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Thread: Neoliberalism

  1. #31
    International Coach hendrix's Avatar
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    Quote Originally Posted by Bahnz View Post
    Globalisation is about the removal of barriers to trade: the elimination of subsidies and tariffs, the establishment of common standards and rules and the movement towards increased specialisation in commerce. The sale of public assets is neither here nor there as far as the debate around globalisation is concerned. If your argument is that public asset sales rob the people of the dividends of their labour, then it makes no difference whether the public asset is sold to a local entity or a foreign one.
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    Quote Originally Posted by Redbacks View Post
    Sounds like you are being robbed. Part of our current bills should be going to you.
    In a way yes. The cost of electricity has risen more than 100% in the last decade, and is set to increase another $200 per annum on average. So all this deregulation doesn't seem to have the desired effect so far.

    The political upshot of the electricity price hikes is that the Turnbull government is now in panic mode when it comes to instituting the necessary 'carbon pricing' to drive down green house gas emissions. Something that must be done.

    This panic is yet another indicator that Governments have lost much of their ability to govern the economy and govern the country. And we can put this down to deregulated markets and the fact that private corporations now own much of the key infrastructure and hardware.

    The people are now sensing this loss of control and and don't like it because it ultimately means a loss of autonomy and self-determination. While people can hammer the government at the polls to voice their discontent they have very little leverage against private companies, especially if they are foreign or part of a near monopoly. Therefore, in the current context of centre left v centre right politics parlimentary elections have become a meaningless exercise. If the actual power resides in the private corporations, why bother or care about the politcal process?

    Far-left and far-right politicians all advocate that the Government 'take back control' and have the policies to match. That's why they are currently polling strongly or winning elections.

    In short, Neoliberalism has stuffed-up the political process to everyones loss.
    Last edited by watson; 09-12-2016 at 05:14 PM.
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  3. #33
    International Vice-Captain 16 tins of Spam's Avatar
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    Muldoon had left NZ moribund in the 70s and 80s, so market reform of some kind had to happen. But like a lot of reactions to the status quo, it went too far. Lots of folk saw their jobs disappear entirely or get shipped overseas, government regulation and assistance gradually dried up in the form of selloffs, services contracted out to profit seekers, or user pays. Foreign entities of all stripes came and bought up land, infrastructure and companies, and the capital that went with it.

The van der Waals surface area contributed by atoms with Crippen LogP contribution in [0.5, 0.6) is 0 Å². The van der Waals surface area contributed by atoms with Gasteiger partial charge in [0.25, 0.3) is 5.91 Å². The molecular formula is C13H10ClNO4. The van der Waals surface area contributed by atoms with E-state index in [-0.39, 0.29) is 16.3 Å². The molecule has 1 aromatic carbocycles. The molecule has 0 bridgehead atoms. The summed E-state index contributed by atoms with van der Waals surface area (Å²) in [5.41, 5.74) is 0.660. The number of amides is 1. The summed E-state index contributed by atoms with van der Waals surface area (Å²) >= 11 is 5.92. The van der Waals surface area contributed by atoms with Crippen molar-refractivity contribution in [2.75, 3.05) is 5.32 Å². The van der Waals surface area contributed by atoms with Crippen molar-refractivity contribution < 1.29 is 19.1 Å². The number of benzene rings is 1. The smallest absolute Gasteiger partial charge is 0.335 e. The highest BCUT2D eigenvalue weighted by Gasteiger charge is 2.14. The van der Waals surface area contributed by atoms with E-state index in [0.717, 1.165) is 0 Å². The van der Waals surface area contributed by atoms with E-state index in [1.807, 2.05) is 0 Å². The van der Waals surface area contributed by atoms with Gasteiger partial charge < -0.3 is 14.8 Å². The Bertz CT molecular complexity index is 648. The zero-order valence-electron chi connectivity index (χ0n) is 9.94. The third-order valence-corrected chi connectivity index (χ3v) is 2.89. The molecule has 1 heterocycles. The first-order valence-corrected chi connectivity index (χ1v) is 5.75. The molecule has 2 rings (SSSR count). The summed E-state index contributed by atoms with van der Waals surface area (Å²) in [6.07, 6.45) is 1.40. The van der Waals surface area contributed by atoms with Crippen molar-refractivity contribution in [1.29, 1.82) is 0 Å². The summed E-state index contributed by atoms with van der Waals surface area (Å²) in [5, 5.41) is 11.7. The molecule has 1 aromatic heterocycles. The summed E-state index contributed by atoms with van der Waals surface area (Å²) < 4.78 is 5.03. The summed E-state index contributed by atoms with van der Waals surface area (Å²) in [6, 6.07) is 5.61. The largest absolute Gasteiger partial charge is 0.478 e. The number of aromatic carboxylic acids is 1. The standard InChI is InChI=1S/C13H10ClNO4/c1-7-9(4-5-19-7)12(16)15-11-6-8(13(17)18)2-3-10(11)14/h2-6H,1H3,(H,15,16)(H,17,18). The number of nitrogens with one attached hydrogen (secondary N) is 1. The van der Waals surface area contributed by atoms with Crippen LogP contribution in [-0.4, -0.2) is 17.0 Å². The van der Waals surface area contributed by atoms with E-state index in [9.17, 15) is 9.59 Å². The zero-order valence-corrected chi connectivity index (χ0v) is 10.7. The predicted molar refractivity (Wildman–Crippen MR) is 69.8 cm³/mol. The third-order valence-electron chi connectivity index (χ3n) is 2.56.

The idea was that we would get easier access to foreign capital, using it to build better businesses and therefore generate better jobs, and become rich selling to a newly accessible world market. While we have had some success (especially in tiny niches), the reality is that we struggle to compete with bigger, richer countries that are closer to markets, and are still doing what we've always done, which is farming.

    Many already well-off folk have done very well from neoliberalism, but the rising tide never came close to lifting all boats. The former working class have been left behind as their decent paying jobs have disappeared overseas and been replaced (if at all) with service industry jobs of poorer pay and unstable hours and tenure, coupled with runaway increases in the cost of housing, utilities, education, healthcare and food. Labour used to represent these people, but has been a Blairite 'third-way' party for 20 years now, pandering to the so-called centre and differing little from the Nats.

    Both parties have cynically fostered resentment of the biggest victims of neoliberalism, painting them as bludgers and drug addicts. Is it any wonder these people are losing faith in our democracy?

    Obviously this refers to the NZ experience, because it's what I know. But the stories from other western nations sound pretty similar.
    Last edited by 16 tins of Spam; 09-12-2016 at 07:57 PM.
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  4. #34
    Hall of Fame Member Son Of Coco's Avatar
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    Quote Originally Posted by watson View Post
    In a way yes. The cost of electricity has risen more than 100% in the last decade, and is set to increase another $200 per annum on average. So all this deregulation doesn't seem to have the desired effect so far.

    The political upshot of the electricity price hikes is that the Turnbull government is now in panic mode when it comes to instituting the necessary 'carbon pricing' to drive down green house gas emissions. Something that must be done.